Lydia Chass is not averse to pulling strings or to cracking the patina of politeness. But such behavior is frowned upon in Henley, Ohio, where kindness is a social contract. On the path to getting out of small-town Henley and into a prestigious journalism school, Lydia has always aimed high and never made a secret of it. However, that ambition gets derailed when she learns that she doesn’t have the history credits required to graduate, an oversight that Mr. Benson, Henley High School’s Guidance Counsellor, didn’t realize because he’s overly fond of Jim Beam and pill-popping.

Now, Lydia has an independent study project “of appropriate depth and scope” to complete, and she plans to use her podcast as a platform. In order to give the podcast some “grit,” Lydia decides to solicit the help of fellow senior Bristal Jamison, “who has been suspended more times than a piano has keys” (13) and is also in jeopardy of graduation because of Mr. Benson’s ineptness.

As this unlikely pair begins researching the history of Henley, their focus turns to June 1994, when residents suffered “a long stretch of bad days.”  Not only did a tornado flatten most of the town, “a flash flood drowned every dog at the shelter, and the body of the only homicide victim that Henley has ever seen was found floating face-down in his trailer” (39). In the process of investigating this historical period, Lydia and Bristal might just solve the murder of Randall Boggs. As they peel back the layers of time, they not only discover that not everyone in Henley is “sweet, kind, and good” but unveil several surprises and coverups. With every mystery solved, another one shifts into place.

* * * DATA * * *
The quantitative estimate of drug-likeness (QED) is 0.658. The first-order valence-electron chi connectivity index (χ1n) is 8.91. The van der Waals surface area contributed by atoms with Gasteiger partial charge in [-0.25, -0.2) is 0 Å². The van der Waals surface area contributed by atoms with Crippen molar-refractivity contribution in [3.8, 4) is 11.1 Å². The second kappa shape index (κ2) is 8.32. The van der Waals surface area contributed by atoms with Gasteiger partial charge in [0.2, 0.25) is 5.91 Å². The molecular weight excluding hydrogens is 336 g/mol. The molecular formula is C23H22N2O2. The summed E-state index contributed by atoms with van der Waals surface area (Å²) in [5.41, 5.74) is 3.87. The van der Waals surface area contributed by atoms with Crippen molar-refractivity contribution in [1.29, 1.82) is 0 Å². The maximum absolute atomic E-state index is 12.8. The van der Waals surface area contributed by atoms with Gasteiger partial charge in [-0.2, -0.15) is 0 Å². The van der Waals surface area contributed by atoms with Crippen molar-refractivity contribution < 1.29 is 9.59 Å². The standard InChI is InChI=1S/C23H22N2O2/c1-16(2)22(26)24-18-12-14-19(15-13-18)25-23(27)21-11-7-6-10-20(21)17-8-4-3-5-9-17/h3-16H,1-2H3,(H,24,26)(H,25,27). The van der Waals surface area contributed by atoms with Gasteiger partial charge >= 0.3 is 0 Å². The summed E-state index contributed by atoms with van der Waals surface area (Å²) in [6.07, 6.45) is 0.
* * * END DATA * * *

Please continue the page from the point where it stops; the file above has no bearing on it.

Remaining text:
Bristal calls herself “a powder keg with a short fuse that’s already lit” while telling Lydia, “People can see me coming a mile away: scars, bruises, black eyes, the Jamison name and a bad mouth attached to it. But you? You sneak up on them. Your teeth might be professionally whitened, but they’re sharp as hell behind that smile” (92). It is with this kind of interaction that author of A Long Stretch of Bad Days, Mindy McGinnis, is able to explore themes of friendship, human motivation, the socioeconomic divide, and the notion that looks can be deceiving.

On this topic, Lydia’s dad, who is a defense attorney, cautions his daughter about the world being a dark and complicated place full of moral quandaries and about how difficult it is to keep people from falling through the cracks. He further explains that good people motivated by fear can do terrible things and that some behaviors we can’t forgive or excuse but we can defend them. Actions can be wrong, but the person committing them has reasons that others may never fully know or understand.

Besides learning that “the nice thing and the right thing aren’t always the same thing” (67), the reader joins Lydia and Bristal as they get closer to the truth and to solving mysteries as they unearth buried secrets.

  • Posted by Donna

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